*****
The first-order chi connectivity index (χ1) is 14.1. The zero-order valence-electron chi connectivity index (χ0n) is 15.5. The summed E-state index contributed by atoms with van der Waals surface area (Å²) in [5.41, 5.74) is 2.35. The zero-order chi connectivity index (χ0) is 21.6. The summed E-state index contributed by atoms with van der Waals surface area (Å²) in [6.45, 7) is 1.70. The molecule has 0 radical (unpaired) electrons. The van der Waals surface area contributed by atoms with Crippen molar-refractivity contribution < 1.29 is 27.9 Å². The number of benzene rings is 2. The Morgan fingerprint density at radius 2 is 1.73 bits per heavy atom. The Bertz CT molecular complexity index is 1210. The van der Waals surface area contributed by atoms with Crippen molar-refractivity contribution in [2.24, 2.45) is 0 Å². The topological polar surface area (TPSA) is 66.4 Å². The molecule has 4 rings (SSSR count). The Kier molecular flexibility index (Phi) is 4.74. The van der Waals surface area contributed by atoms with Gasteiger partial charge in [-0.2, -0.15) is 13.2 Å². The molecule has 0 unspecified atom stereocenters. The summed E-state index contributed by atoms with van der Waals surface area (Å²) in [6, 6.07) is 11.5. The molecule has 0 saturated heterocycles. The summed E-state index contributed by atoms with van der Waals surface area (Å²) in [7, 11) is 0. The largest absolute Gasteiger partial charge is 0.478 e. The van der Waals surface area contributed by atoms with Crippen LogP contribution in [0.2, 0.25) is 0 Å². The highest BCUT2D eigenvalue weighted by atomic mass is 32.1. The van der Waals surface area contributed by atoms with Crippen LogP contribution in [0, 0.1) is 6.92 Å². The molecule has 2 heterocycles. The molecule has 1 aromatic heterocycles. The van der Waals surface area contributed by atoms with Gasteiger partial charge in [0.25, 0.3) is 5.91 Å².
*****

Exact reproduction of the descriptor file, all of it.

The first-order chi connectivity index (χ1) is 14.1. The zero-order valence-electron chi connectivity index (χ0n) is 15.5. The summed E-state index contributed by atoms with van der Waals surface area (Å²) in [5.41, 5.74) is 2.35. The zero-order chi connectivity index (χ0) is 21.6. The summed E-state index contributed by atoms with van der Waals surface area (Å²) in [6.45, 7) is 1.70. The molecule has 0 radical (unpaired) electrons. The van der Waals surface area contributed by atoms with Crippen molar-refractivity contribution < 1.29 is 27.9 Å². The number of benzene rings is 2. The Morgan fingerprint density at radius 2 is 1.73 bits per heavy atom. The Bertz CT molecular complexity index is 1210. The van der Waals surface area contributed by atoms with Crippen molar-refractivity contribution in [2.24, 2.45) is 0 Å². The topological polar surface area (TPSA) is 66.4 Å². The molecule has 4 rings (SSSR count). The Kier molecular flexibility index (Phi) is 4.74. The van der Waals surface area contributed by atoms with Gasteiger partial charge in [-0.2, -0.15) is 13.2 Å². The molecule has 0 unspecified atom stereocenters. The summed E-state index contributed by atoms with van der Waals surface area (Å²) in [6, 6.07) is 11.5. The molecule has 0 saturated heterocycles. The summed E-state index contributed by atoms with van der Waals surface area (Å²) in [7, 11) is 0. The largest absolute Gasteiger partial charge is 0.478 e. The van der Waals surface area contributed by atoms with Crippen LogP contribution in [0.2, 0.25) is 0 Å². The highest BCUT2D eigenvalue weighted by atomic mass is 32.1. The van der Waals surface area contributed by atoms with Crippen LogP contribution in [0, 0.1) is 6.92 Å². The molecule has 2 heterocycles. The molecule has 1 aromatic heterocycles. The van der Waals surface area contributed by atoms with Gasteiger partial charge in [0.25, 0.3) is 5.91 Å².